Kristin Carrillo’s many tasks around the ALS may be a divergence from her degree in psychology and her previous life as a softball player, but the connecting thread is the relationships she’s developed with the people around her. Find out more about her work as a material specialist and how she supports the scientific mission of the ALS.
What is your role at the ALS?
It depends on who needs what. I just worked with someone who needed to ship one-of-a-kind equipment. It needed to reach Argonne National Laboratory by a certain date and only by air freight. I saw that customer almost every day for about a few weeks. In material handling, we do many tasks—locating/delivering packages like ice packages and dewars, and we do office moves; I handle the water for Buildings 15, 80, and 6; and we’re also cleaning up Building 53 in preparation for ALS-U. I work closely with Central Receiving and Shipping, since I know the system there and at the ALS. I’m also on the Building Emergency Team, and I’ve been on a lot of hiring panels recently.
What path led you to where you are today?
I started in Berkeley Lab’s Facilities Division in Central Receiving in 2015. I heard great things about ALS the whole time, and I knew Clency Easterling [recently retired ALS senior material specialist], who said, “Come be my material handler.” So, I did a lateral move over to the ALS.
Central Receiving was great because you deal with every department within the Lab, but at the ALS, I get to work hand in hand with the scientists. I have a degree in psychology, but the scientific research part is above my bandwidth. The scientists tell me what they’re doing, and I may not understand everything, but I help in other ways. I’m geared toward customer service.
Clency told me about delivering the dewars for Jennifer Doudna, who won the Nobel Prize. I thought, “I would be happy with being a little part of that.” We’re all here for the same reason: helping science move forward. I didn’t think science would be part of my everyday life like it is now, but I can’t imagine being anywhere else.
How did you become interested in psychology?
It grew out of trying to understand people’s perspectives. I grew up in a biracial family—my mom’s Sicilian and my dad’s Filipino, and coming out as a lesbian was a bit more okay than the generations before me, but it was hard. I was 17, right when you go through all these emotions. I didn’t know how my parents would handle it. They may not have handled it the best, but what college did for me was help me see their perspective. My parents didn’t have experience in being parents at such a young age, but at the time, I felt they should’ve known how to handle this better. Then I got older and realized they didn’t necessarily have the tools to know how to handle the situation at the time. My wife loves the way I am with my family now because we’ve had the hard conversations.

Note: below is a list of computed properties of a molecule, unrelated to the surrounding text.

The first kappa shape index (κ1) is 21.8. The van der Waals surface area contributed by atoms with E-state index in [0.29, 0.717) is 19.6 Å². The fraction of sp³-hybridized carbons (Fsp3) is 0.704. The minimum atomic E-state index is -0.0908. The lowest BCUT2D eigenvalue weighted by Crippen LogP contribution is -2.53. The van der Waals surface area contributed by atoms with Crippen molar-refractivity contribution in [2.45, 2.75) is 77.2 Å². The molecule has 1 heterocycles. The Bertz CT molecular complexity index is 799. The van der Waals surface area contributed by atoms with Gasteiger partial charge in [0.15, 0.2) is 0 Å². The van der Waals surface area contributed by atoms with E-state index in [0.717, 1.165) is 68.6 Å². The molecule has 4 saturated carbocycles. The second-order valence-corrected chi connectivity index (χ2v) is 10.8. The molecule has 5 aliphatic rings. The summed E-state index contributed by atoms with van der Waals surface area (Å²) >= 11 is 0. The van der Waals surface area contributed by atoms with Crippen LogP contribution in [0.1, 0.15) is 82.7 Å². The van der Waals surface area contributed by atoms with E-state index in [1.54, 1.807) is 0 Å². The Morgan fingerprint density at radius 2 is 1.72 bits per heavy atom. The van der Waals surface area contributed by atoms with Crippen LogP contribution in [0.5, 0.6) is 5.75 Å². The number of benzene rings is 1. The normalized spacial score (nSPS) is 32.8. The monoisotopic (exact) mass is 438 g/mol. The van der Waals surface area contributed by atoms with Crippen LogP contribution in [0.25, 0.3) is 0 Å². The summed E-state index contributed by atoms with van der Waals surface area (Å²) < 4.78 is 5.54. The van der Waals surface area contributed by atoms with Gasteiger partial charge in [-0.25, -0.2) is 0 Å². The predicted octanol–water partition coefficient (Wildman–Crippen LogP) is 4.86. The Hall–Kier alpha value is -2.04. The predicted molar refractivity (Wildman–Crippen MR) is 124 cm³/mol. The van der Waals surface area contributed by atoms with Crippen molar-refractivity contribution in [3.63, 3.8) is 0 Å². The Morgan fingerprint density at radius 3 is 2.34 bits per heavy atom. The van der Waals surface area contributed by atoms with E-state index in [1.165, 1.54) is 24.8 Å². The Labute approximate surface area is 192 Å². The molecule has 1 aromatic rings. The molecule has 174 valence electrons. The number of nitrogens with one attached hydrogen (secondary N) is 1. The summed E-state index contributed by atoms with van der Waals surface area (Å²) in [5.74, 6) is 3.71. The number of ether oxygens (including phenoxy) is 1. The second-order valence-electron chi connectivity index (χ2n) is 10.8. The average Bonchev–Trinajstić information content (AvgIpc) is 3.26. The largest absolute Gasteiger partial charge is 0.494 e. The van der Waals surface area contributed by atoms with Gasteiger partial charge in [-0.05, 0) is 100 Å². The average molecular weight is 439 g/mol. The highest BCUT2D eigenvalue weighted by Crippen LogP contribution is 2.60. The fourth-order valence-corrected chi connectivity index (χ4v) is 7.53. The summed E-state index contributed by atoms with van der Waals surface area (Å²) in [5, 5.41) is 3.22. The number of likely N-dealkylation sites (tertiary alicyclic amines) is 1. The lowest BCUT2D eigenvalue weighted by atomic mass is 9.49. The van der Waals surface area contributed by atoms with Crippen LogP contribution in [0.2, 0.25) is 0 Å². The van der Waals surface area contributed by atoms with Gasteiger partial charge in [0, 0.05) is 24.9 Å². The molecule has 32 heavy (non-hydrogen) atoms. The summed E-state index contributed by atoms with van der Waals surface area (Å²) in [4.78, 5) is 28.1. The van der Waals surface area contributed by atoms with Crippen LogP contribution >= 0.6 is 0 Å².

When I started learning psychology, it helped change my perspective on the way people see life. What affects you may not affect me, and that’s interesting!
Did you consider a career in psychology?
I like listening to people, helping them in their life, and understanding a different perspective, but I prefer hands-on work. After I ended my softball career, I started working in shipping and receiving during college, and I really liked it.
Wait, you had a softball career?
When I was about nine, I brought a flier home and said, “I want to play sports!” I’d broken my wrist but I had tryouts, and they didn’t know how I was going to try out with a cast on. Well…I did it! My sister and I started playing softball when we were nine and ten. By the time I was 11 we were playing year-round competitive fastpitch softball, and in high school freshman year, I played varsity softball and varsity basketball.
I was a catcher. My sister was my shortstop, and she’s hearing impaired. I could look at her down the field and just give her a look, and she knew if I was going to throw the ball to third base to pick somebody off. We both got scholarships to play softball at different universities, and my sister is still living the dream. She goes to Vegas for Nationals for slowpitch softball.
My parents didn’t get a college education, but they worked really hard so their kids could. My dad drove us an hour from Pittsburg to Stockton for practice multiple days a week after school. Their mentality was: go to school, get a degree, and do what makes you happy. And all three of us did that—my brother played volleyball. He’s 6’4”, and I’m 5’4”.
What do you like to do in your free time?
I do a lot of DIY house projects and car repairs. My wife says, “Oh, you can do so much stuff. Here, put up some door moldings and some crown molding!” We have two puppies—Luna is three years old, and Peanut is three months. I’m not sure if all pit bulls are like this, but all the pits we’ve had love to swim, so we take them to my parents’ pool. The older one loves to be outdoors, and she even tried to help me put in artificial turf.
The little one is feisty and sassy, so sometimes, I take the older one out to give her a break. As soon as she comes back, though, she’s looking for the little one again.